What is a Heggstad Petition and when can this process be used? First, be aware that it is not uncommon for a decedent who executed a Trust prior to their death accidentally fail to formally transfer all of their assets into their trust prior to dying. This may occur for a number of reasons.

Reasons to File a California Heggstad Petition

There are several reasons a person may want to consider filing a Heggstad Petition. They are:

  1. The person creating the trust forgot to transfer the property.
  2. The person died before the transfer is complete.
  3. The paperwork affecting the transfer is flawed.
  4. The person creating the trust did not know that the title of the property needed to be changed.
  5. In some situations, the real property that was already transferred into a trust might be removed from it so that the property can be refinanced. Due to extenuating circumstances, the property was never put back into the trust and therefore, was not held any more as a trust asset.
“Thank you so much for your assistance with our Heggsted petition. It was successfully granted today without a hitch. ” H. Robinson
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In order to clear title to the property so that it can be sold, refinanced or transferred to the rightful beneficiary, properties valued over $166,425 would usually have to go through a full probate process. Fortunately, California law allows for a shortened and much less expensive option for those caught in this situation. Sometimes, the filing of a California Heggstad petition can work to transfer the property to the beneficiaries rather than the estate having to be fully probated.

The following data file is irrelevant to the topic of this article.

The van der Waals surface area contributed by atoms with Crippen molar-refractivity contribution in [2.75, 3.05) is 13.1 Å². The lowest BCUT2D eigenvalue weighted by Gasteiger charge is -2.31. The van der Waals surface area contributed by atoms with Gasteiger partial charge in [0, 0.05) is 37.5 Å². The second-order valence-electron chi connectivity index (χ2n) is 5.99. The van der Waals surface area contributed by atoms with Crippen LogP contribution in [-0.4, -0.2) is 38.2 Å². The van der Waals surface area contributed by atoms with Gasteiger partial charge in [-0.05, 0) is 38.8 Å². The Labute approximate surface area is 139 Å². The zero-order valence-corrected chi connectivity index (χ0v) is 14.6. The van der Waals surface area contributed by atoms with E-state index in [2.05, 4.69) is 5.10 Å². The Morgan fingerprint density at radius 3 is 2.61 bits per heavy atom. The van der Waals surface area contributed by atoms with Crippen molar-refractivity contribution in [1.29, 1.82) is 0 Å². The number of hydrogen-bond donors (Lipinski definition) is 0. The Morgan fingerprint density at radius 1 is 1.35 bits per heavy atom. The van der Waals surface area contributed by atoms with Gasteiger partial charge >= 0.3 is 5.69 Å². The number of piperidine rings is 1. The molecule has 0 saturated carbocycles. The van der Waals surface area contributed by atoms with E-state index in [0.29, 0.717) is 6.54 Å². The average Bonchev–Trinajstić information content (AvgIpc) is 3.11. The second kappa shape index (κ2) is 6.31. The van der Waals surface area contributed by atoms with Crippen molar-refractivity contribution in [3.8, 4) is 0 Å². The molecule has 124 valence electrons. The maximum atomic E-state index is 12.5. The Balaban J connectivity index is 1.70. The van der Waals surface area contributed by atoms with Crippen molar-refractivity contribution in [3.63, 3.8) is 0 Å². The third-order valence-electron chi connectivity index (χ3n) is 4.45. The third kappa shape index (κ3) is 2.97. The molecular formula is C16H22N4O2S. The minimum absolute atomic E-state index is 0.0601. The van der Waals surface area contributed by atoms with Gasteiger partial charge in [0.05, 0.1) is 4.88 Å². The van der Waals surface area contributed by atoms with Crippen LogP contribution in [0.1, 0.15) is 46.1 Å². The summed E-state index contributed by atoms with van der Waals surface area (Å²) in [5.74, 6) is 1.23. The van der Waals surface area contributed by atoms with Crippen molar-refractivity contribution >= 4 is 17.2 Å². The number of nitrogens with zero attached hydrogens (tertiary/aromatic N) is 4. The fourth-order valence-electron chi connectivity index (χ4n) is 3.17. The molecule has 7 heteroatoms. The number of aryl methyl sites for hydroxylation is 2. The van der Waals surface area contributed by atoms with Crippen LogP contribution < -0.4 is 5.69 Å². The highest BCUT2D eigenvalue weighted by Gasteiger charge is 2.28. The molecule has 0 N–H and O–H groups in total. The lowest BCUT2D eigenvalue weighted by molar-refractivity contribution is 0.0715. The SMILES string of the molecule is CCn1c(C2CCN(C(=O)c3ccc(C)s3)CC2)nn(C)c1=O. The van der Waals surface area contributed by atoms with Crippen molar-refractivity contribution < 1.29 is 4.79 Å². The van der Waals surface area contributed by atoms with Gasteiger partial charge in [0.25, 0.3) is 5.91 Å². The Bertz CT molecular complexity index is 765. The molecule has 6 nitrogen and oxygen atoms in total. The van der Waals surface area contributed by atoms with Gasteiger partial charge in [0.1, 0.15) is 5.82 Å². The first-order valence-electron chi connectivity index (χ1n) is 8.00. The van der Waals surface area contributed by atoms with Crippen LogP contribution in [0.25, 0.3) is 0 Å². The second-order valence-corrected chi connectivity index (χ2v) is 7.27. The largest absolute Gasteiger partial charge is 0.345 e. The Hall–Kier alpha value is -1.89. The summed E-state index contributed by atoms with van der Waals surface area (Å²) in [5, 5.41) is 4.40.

History of the Heggstad Case

In the Heggstad case, Mr. Heggstad had executed his trust and identified in a Schedule of Assets the items he intended to transfer and include in his trust. This Schedule of Assets included his house, however, unfortunately, Mr. Heggstad failed to formally finalize his intentions with the execution and recording of a grant deed to formally transfer the house into his trust. The Court ruled that having the assets listed on a schedule of assets attached to the trust was sufficient to show that decedent Heggstad intended to include those assets in his trust. This rule of law has been expanded to include assets that may not necessarily be listed on a Schedule of Assets when the decedent has shown other forms of written intent to include in the trust.

Heggstad Petition Definition

Under California Probate Code §850(a)(3), a trustee or any interested person may file what is now known as a Heggstad petition when:

  • The trustee is in possession of or holds title to, real or personal property, and the property, or some interest, is claimed to belong to another;
  • The trustee has a claim to the real or personal property, title to or possession of which is held by another; and
  • The property of the trust is claimed to be subject to a creditor of the settlor of the trust.

A Probate Code §850 petition may also include claims, causes of action, or matters that are normally raised in a civil action to the extent that the matters are related factually to the subject matter of the §850 petition.

The filing of a California Heggstad Petition is a court process used to get a court order declaring that property listed on a trust schedule is nevertheless a trust asset, despite the fact that title to the property was not formally transferred to the trust. Probate Code Section 850 incorporates the court’s ruling in the Estate of Heggstad (1993) 16 CA4th 943, 20 CR2d 433. In that case, the court held that a written declaration of trust by the owner of real property that included an attached schedule listing a specific property was sufficient to create a trust in that property, and a transfer of title was unnecessary when a settlor declares himself or herself to be a trustee in his or her own property